Google has been dominant in the European search engine market for two decades – Qwant is now attempting to disrupt that.

In 2018, Google generated revenues close to $137 billion and had over 1 billion active monthly users on each of its online platforms.

Search engines such as Baidu, Yandex, Yahoo, Naver and Bing have competed with Google within certain regions, but none have been able to compete against the tech giant globally.

An ‘ethical alternative’ to Google

Qwant is a search engine based in France and Germany which prides itself on security and respect for consumer privacy by not tracking users.

The firm is advertised as an ethical alternative to Google and has gained some attention from users who oppose Google’s data collection policies.

By 2021, the company plans to capture 5-10% of the European market – a large portion considering Google accounts for over 90% of the market.

Qwant does not expect to dethrone Google; however, if the company achieves its targets it will become the largest competitor to Google in Europe.

Qwant is developing a range of products targeting Google audiences

Qwant will rely on display adverts as the main source of revenue, just like Google which generates 85% of revenue from advertising.

For Qwant, its smaller audience numbers and lack of data analysis services puts the company at a significant disadvantage with advertisers. However, advertising spending generally follows online usage trends.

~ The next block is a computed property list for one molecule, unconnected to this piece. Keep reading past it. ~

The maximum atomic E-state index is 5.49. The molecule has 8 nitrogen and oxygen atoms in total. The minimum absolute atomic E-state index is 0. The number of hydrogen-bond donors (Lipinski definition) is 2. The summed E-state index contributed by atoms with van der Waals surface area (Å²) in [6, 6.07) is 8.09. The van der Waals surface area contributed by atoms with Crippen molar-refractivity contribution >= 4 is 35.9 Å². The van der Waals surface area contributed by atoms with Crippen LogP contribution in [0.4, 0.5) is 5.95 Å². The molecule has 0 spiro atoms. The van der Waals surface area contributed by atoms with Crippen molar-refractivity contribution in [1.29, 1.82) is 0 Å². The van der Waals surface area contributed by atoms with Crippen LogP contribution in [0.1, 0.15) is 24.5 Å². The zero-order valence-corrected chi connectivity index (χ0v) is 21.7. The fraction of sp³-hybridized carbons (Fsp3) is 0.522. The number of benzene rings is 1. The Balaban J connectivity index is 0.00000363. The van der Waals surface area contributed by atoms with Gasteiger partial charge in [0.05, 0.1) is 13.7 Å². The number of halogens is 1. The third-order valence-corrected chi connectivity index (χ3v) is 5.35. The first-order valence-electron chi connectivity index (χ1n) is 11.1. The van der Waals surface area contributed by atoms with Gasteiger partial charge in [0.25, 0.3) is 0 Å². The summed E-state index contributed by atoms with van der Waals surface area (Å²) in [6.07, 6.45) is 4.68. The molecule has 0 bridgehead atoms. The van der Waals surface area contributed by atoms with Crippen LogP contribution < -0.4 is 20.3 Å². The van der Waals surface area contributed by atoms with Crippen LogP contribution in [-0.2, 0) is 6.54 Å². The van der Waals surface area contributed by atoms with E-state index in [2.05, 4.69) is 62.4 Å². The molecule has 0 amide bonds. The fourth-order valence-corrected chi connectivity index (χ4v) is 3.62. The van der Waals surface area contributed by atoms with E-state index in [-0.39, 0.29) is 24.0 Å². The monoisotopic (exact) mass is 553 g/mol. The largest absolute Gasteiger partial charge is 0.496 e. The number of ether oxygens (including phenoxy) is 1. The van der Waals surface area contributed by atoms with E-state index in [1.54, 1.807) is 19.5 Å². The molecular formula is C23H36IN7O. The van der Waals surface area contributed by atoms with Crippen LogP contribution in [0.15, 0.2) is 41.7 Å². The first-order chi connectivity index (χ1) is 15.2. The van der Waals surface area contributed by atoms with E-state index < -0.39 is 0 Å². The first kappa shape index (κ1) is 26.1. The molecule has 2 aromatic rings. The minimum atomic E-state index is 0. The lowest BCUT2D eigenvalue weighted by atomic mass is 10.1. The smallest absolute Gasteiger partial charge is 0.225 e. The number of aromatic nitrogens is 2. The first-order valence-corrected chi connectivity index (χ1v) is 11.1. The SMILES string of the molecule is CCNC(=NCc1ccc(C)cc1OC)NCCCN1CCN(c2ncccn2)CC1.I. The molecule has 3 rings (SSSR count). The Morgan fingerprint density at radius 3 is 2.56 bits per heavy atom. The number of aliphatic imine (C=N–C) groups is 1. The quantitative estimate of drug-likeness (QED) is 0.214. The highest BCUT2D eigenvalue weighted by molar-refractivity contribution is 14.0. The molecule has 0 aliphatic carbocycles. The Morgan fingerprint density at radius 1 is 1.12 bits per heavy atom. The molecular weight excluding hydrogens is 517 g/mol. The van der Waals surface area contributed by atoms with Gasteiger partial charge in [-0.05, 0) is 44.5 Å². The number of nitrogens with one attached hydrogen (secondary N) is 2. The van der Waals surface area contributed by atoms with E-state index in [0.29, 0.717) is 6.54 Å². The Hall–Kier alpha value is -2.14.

An announcement by the French National Assembly in October 2018 that all government computers and devices would adopt Qwant as the default search engine will help grow the company.

Products that compete directly against Google will help generate business. Qwant offers a space for researchers to share results and most recently, Qwant Maps has been developed to compete with GoogleMaps.

The company provides a junior search platform for children in order to protect them from age-sensitive content. Qwant has also produced a music search engine as well as commercial music and streaming service (Qobuz).

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Demand for digital security presents opportunities for competitors

Ever since US whistleblower Edward Snowden leaked classified information in 2013 regarding the US government’s mass surveillance of personal data, the general public has become increasingly aware of their data protection rights and importance of online privacy.

A number of legislative and regulatory proposals concerning data protection were activated in 2018, including the European Union GDPR (General Data Protection Regulations) rules which have dramatically altered Google’s interpretation and application of consumer data.

In recent years, Google has been repeatedly scrutinised over the collection and misuse of personal data, as well as for abusing its market dominance as a search engine by giving an illegal advantage to another Google product, Android, which resulted in the company receiving a $5bn fine by the European Union competition regulators.

Suspicions over Google’s data analytic practices have helped to create a desire for a secure searching platform.

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